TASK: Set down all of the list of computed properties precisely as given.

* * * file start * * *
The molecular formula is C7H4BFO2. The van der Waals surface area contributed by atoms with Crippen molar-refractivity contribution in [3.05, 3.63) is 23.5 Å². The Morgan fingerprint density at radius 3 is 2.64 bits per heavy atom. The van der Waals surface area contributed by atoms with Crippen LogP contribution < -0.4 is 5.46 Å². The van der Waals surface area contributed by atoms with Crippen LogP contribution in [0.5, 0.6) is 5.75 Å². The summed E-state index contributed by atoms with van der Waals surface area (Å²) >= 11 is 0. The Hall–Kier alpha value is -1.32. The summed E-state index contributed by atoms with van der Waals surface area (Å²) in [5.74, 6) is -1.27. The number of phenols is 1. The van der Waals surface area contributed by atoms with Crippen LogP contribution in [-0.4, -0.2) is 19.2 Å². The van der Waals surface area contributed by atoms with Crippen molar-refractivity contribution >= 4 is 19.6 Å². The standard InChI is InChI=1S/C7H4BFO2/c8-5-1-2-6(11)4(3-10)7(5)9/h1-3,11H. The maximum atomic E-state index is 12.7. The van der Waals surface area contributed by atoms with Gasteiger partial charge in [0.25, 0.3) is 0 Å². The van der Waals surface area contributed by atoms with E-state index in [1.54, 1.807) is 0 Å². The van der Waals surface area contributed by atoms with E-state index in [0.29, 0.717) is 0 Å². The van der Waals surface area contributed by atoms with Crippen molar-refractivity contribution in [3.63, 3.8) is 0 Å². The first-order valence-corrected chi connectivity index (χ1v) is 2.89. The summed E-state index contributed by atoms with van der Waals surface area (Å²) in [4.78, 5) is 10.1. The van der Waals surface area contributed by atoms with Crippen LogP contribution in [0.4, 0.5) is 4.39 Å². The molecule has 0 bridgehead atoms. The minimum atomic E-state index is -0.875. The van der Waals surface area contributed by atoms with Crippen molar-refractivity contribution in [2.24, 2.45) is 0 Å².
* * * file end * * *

The molecular formula is C7H4BFO2. The van der Waals surface area contributed by atoms with Crippen molar-refractivity contribution in [3.05, 3.63) is 23.5 Å². The Morgan fingerprint density at radius 3 is 2.64 bits per heavy atom. The van der Waals surface area contributed by atoms with Crippen LogP contribution < -0.4 is 5.46 Å². The van der Waals surface area contributed by atoms with Crippen LogP contribution in [0.5, 0.6) is 5.75 Å². The summed E-state index contributed by atoms with van der Waals surface area (Å²) >= 11 is 0. The Hall–Kier alpha value is -1.32. The summed E-state index contributed by atoms with van der Waals surface area (Å²) in [5.74, 6) is -1.27. The number of phenols is 1. The van der Waals surface area contributed by atoms with Crippen LogP contribution in [-0.4, -0.2) is 19.2 Å². The van der Waals surface area contributed by atoms with Crippen molar-refractivity contribution >= 4 is 19.6 Å². The standard InChI is InChI=1S/C7H4BFO2/c8-5-1-2-6(11)4(3-10)7(5)9/h1-3,11H. The maximum atomic E-state index is 12.7. The van der Waals surface area contributed by atoms with Gasteiger partial charge in [0.25, 0.3) is 0 Å². The van der Waals surface area contributed by atoms with E-state index in [1.54, 1.807) is 0 Å². The van der Waals surface area contributed by atoms with E-state index in [0.29, 0.717) is 0 Å². The van der Waals surface area contributed by atoms with Crippen molar-refractivity contribution in [3.63, 3.8) is 0 Å². The first-order valence-corrected chi connectivity index (χ1v) is 2.89. The summed E-state index contributed by atoms with van der Waals surface area (Å²) in [4.78, 5) is 10.1. The van der Waals surface area contributed by atoms with Crippen LogP contribution in [0.4, 0.5) is 4.39 Å². The molecule has 0 bridgehead atoms. The minimum atomic E-state index is -0.875. The van der Waals surface area contributed by atoms with Crippen molar-refractivity contribution in [2.24, 2.45) is 0 Å².